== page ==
Acquiring and providing unit dose medications often requires employing a few different methods, and determining the best combination of methods requires a good understanding of the cost and value of outsourced services, the time and labor involved, and what waste is produced. Other factors also must be considered, including whether your wholesaler has the products you want in unit dose or your facility uses enough of a given product that buying it in bulk and having it repackaged is fiscally responsible. Even though the market continues to shift, with more manufacturers producing more medications in unit dose form, each pharmacy needs to determine what combination of direct unit dose purchasing, in-house repackaging, and outsourced repackaging works best for its operation.
MedStar Montgomery Medical Center is a 149-bed, non-profit, acute-care hospital located in Olney, Maryland. About four years ago, we began working with our wholesaler on repackaging into unit dose, and we began regularly ordering about two dozen tablet-form, unit dose medications in this way. While this has been helpful to our unit dosing efforts, generally there has been no deviating from the strict, and somewhat limited list of drugs they offer. For example, a brand name medication may have been available in unit dose, but if we wanted to use a less expensive generic, we had no alternative.
Montgomery has employed some internal method of unit dose packaging for over 30 years, but as the volume of medications grew along with the level of sophistication built into medication labeling, the earliest methods of in-house unit dose packaging became obsolete as they could not handle bar codes. In addition, Medstar’s initial attempt to localize repackaging by having an outside company set up locally ultimately failed due to poor turn around times that compromised the return on investment. In order to address issues we were having in acquiring the non-manufacturer unit dose medications we needed, MedStar chose to contract with an established outsourced unit dose repackager in early 2011.
Currently, approximately 6-8% of our unit dose drug inventory is provided to us through a repackager, but this remains an important service for us. In many cases, manufacturers have done a very good job of making drugs available in a unit dose format, so approximately 80-85% of the drugs we acquire are already in unit dose. However, we have had some issues with some products. Initially, fully readable bar codes were not universal among manufacturers, and when some manufacturers began using new 2D bar codes, our scanners were not properly programed to accept them. In that case, we had to go back to self-packaging for a period of six to eight weeks until the scanners could be reprogrammed. Other issues included poor label printers that produced unreadable bar codes and bar codes that were printed on silver backing, which creates too much reflection to be scanned. Our current repackager has worked with us to ensure each unit dose medication is compatible with our bar code scanning system, and we have had very few issues with this.
Deciding Between Outsourcing and In-house Packaging
For us, the primary determining factor of whether to outsource or repackage bulk medications in-house is usage. The tipping point we established is 100 doses a year, where less than that amount of use falls to in-house packaging. For our commonly used drugs that do not come in unit dose, routing these through the repackager provides us with safe, properly packaged doses every time without us having to expend the labor and time of doing it ourselves. They are also able to provide some liquid unit dose medications, which saves additional time and resources. While products can still take up to seven days to arrive after ordering, the efficiencies of scale make this process worthwhile.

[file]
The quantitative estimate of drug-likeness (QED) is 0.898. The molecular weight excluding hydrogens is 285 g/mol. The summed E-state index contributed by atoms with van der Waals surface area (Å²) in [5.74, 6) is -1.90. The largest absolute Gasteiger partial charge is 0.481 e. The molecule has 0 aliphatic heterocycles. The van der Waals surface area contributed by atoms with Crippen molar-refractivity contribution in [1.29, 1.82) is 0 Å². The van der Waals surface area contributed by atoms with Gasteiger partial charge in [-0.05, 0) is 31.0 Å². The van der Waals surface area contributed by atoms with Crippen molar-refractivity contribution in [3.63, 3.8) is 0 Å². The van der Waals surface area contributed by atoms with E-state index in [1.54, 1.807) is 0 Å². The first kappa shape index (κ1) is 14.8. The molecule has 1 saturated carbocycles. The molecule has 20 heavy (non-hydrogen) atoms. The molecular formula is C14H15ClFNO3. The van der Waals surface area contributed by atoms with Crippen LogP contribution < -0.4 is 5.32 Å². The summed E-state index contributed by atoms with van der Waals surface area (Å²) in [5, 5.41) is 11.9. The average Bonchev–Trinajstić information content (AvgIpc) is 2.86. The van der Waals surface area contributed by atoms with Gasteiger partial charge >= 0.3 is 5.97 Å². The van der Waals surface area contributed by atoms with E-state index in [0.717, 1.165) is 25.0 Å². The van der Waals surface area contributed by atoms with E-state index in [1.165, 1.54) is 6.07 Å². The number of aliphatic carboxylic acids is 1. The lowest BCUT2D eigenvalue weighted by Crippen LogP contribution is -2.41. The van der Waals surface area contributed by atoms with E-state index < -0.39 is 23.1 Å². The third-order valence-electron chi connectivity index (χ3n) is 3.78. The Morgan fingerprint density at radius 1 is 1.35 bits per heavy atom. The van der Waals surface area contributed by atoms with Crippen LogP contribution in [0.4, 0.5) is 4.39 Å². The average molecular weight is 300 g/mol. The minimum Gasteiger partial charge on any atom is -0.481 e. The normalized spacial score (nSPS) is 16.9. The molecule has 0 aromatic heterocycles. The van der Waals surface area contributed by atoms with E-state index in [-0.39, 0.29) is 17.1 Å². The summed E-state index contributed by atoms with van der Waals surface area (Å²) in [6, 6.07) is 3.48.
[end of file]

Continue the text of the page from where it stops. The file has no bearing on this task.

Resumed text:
We still repackage certain items ourselves because they are rarely used or there are unique characteristics that repackagers do not wish to deal with, such as controlled substances and penicillin class drugs. It is worth noting that there are a few drugs for which repackaging is inappropriate, such as Aggrenox, because the manufacturer cannot guarantee the expiration date if the drug is removed from the original package. In this case, if we send the drug for administration and it comes back to the pharmacy unused, we have to dispose of that dose.
One issue worth paying attention to is the way in which the unit dosed products will be shipped to the pharmacy and how that expense will be covered. For example, many commonly used drugs, which make up a large portion of what we route through the repackager, are relatively cheap to purchase, but if the cost of the drug, the cost of the repackaging, and the cost of shipping are all coming out of pharmacy’s budget, it is wise to negotiate these costs. Furthermore, shipping costs vary based on type (eg, liquid vs solid) and volume. Keep in mind that individually packaged unit doses that are returned to the pharmacy can usually be reused, whereas if the drug has just been placed in a brown vial and sent to the floor, any returns will have to be thrown out.
If you are considering using an outsourced repackager for unit dose medications, also be certain to discuss what products can be handled. One company we previously worked with did not want to repackage suspensions because they need constant mixing. It is also uncommon for repackagers to handle penicillin-class antibiotics or narcotics because these products have specific requirements for repackaging, which often preclude outside packagers from working with them.
Gary Magnus, RPh, MS Pharm, is the pharmacy team leader at MedStar Montgomery Medical Center in Olney, Maryland. He received his master’s degree in administrative pharmacy from the University of Maryland at Baltimore.
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